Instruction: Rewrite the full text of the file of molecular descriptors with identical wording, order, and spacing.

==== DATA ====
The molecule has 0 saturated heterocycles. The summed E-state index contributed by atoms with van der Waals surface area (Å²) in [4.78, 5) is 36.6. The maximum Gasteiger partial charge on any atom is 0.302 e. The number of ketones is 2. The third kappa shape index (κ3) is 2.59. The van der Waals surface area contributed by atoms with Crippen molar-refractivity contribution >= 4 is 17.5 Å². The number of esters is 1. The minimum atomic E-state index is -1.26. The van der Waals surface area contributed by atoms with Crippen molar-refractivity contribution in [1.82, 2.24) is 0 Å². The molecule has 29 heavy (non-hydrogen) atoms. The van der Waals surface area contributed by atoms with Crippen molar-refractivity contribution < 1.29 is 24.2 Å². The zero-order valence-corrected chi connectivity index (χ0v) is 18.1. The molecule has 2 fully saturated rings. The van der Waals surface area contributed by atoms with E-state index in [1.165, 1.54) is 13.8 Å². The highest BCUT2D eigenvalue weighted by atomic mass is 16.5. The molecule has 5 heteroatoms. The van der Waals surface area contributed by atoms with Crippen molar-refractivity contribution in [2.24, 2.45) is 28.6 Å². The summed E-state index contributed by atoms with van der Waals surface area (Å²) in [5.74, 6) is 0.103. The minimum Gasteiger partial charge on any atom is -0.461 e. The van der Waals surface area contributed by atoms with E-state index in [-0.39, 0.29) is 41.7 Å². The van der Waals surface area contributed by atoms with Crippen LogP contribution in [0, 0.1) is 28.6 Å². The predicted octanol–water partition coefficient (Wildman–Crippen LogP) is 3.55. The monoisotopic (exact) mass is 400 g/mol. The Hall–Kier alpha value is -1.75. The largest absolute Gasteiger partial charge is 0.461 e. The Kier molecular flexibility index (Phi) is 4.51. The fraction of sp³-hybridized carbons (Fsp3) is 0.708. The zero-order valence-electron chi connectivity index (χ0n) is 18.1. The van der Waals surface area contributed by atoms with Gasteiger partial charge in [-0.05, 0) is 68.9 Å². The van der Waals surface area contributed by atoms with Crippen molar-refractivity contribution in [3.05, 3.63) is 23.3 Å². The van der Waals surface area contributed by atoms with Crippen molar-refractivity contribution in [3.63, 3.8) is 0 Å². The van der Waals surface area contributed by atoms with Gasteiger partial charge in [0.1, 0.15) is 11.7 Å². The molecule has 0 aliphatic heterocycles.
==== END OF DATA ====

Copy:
The molecule has 0 saturated heterocycles. The summed E-state index contributed by atoms with van der Waals surface area (Å²) in [4.78, 5) is 36.6. The maximum Gasteiger partial charge on any atom is 0.302 e. The number of ketones is 2. The third kappa shape index (κ3) is 2.59. The van der Waals surface area contributed by atoms with Crippen molar-refractivity contribution >= 4 is 17.5 Å². The number of esters is 1. The minimum atomic E-state index is -1.26. The van der Waals surface area contributed by atoms with Crippen molar-refractivity contribution in [1.82, 2.24) is 0 Å². The molecule has 29 heavy (non-hydrogen) atoms. The van der Waals surface area contributed by atoms with Crippen molar-refractivity contribution < 1.29 is 24.2 Å². The zero-order valence-corrected chi connectivity index (χ0v) is 18.1. The molecule has 2 fully saturated rings. The van der Waals surface area contributed by atoms with E-state index in [1.165, 1.54) is 13.8 Å². The highest BCUT2D eigenvalue weighted by atomic mass is 16.5. The molecule has 5 heteroatoms. The van der Waals surface area contributed by atoms with Crippen molar-refractivity contribution in [2.24, 2.45) is 28.6 Å². The summed E-state index contributed by atoms with van der Waals surface area (Å²) in [5.74, 6) is 0.103. The minimum Gasteiger partial charge on any atom is -0.461 e. The van der Waals surface area contributed by atoms with E-state index in [-0.39, 0.29) is 41.7 Å². The van der Waals surface area contributed by atoms with Crippen LogP contribution in [0, 0.1) is 28.6 Å². The predicted octanol–water partition coefficient (Wildman–Crippen LogP) is 3.55. The monoisotopic (exact) mass is 400 g/mol. The Hall–Kier alpha value is -1.75. The largest absolute Gasteiger partial charge is 0.461 e. The Kier molecular flexibility index (Phi) is 4.51. The fraction of sp³-hybridized carbons (Fsp3) is 0.708. The zero-order valence-electron chi connectivity index (χ0n) is 18.1. The van der Waals surface area contributed by atoms with Gasteiger partial charge in [-0.05, 0) is 68.9 Å². The van der Waals surface area contributed by atoms with Crippen molar-refractivity contribution in [3.05, 3.63) is 23.3 Å². The van der Waals surface area contributed by atoms with Crippen molar-refractivity contribution in [3.63, 3.8) is 0 Å². The van der Waals surface area contributed by atoms with Gasteiger partial charge in [0.1, 0.15) is 11.7 Å². The molecule has 0 aliphatic heterocycles.